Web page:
Free speech is not a priority for most Americans
The media's enduring obsession with speech issues is completely disconnected from how Americans think about this.
Alex Jones has been fined $1 billion dollars for defamation in the Sandy Hook trial, and like the overwhelming majority of Americans, I don’t give a damn. Who cares. Watching Jones lose all of his money is like watching Mr. Burns lose all of his money or watching Baron Corbin lose all of his money: whether you approve of it nor not, we all know that this isn’t actually going to change much about our lives.
That point deserves to be underlined because there’s a wild disconnect these days between the media’s obsessive fixation on free speech issues and the problems that Americans actually care about. To hear his defenders in corporate and small business media, government censorship is one of the most pressing issues of our time, and Americans have either been brainwashed into approving of the verdict or are absolutely outraged by this intolerable assault on free speech.
The polls, however, are completely unambiguous on both questions. Let’s look at two released by YouGov in just the past week. If you ask Americans to name their most important issue, only 3% will say civil liberties. That ranks it at 13 on a list of 15, below inflation, health care, jobs, climate change, immigration, and so on. How many Americans, meanwhile, are either dancing in the streets or outrages by the Alex Jones verdict? Not many:
Turns out that 69% of Americans have heard a little of the trial at best, and there are nearly as many people who’ve heard nothing at all (29%) as there are people who’ve heard a lot (31%). And it’s not because of some lack of media coverage; over the past two months, Jones has gotten 29% more coverage than Jeff Bezos, 18% more than AOC, and only 40% less than the current Speaker of the House, Nancy Pelosi. This isn’t a conspiracy of silence — this is Americans turning the channel.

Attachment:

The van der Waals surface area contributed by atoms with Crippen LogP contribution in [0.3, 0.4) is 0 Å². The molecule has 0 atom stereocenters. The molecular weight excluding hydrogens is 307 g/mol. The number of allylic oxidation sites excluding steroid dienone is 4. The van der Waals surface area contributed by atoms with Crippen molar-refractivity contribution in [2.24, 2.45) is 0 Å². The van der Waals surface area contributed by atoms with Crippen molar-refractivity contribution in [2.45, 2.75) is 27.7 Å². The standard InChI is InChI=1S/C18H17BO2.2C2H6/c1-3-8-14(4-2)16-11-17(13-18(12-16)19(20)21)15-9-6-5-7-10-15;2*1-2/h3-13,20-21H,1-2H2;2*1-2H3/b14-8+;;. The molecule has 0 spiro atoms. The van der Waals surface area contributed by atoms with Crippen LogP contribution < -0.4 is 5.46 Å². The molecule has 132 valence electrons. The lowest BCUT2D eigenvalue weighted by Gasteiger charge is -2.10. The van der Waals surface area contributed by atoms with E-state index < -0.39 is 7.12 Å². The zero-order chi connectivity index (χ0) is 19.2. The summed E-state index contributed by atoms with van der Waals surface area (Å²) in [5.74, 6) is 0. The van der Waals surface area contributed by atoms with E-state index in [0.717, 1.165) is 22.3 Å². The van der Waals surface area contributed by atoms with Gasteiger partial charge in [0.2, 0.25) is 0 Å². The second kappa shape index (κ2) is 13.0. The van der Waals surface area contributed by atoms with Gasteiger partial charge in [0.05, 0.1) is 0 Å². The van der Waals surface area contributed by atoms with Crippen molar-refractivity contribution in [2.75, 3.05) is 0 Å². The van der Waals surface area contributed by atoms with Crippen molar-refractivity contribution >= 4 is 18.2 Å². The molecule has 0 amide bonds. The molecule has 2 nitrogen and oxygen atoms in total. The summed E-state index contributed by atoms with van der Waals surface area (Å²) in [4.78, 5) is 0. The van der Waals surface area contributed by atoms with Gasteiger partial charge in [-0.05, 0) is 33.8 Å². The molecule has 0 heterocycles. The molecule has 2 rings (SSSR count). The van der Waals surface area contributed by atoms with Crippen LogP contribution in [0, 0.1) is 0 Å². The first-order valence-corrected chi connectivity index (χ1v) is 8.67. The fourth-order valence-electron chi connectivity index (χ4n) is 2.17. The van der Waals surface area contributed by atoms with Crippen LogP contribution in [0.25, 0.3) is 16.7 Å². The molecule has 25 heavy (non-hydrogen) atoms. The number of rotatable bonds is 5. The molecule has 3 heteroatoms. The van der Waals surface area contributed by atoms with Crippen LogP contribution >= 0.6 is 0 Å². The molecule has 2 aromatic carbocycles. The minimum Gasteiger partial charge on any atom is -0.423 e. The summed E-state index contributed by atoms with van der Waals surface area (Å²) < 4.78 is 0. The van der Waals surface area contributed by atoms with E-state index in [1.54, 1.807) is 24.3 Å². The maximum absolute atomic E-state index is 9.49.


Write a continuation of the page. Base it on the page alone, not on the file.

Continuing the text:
Polls like these are pretty consistent in their findings, and they place in important context other data points that the media likes to bring up in order to justify their wildly disproportionate coverage. In a single day back in March, for example, a stampede of journalists — about 140 verified Twitter accounts, by my reckoning — shared a New York Times free speech op-ed written around a key number:
The poll found that 84 percent of adults said it is a “very serious” or “somewhat serious” problem that some Americans do not speak freely in everyday situations because of fear of retaliation or harsh criticism.
This poll played into the larger “cancel culture” discourse, of course, which lumps everything from criticism to state censorship in the same category of rising illiberalism. One obvious problem with it, however, was that while it asked “How much of a problem” censorship is, you could only answer by saying how much of a serious problem censorship is: very, somewhat, not very, or not at all. Thus, even though the “moderate” affirmative answer actually prevailed (44% “somewhat serious” vs. 40% “very serious”), this middling outcome could still be paraphrased as “serious”.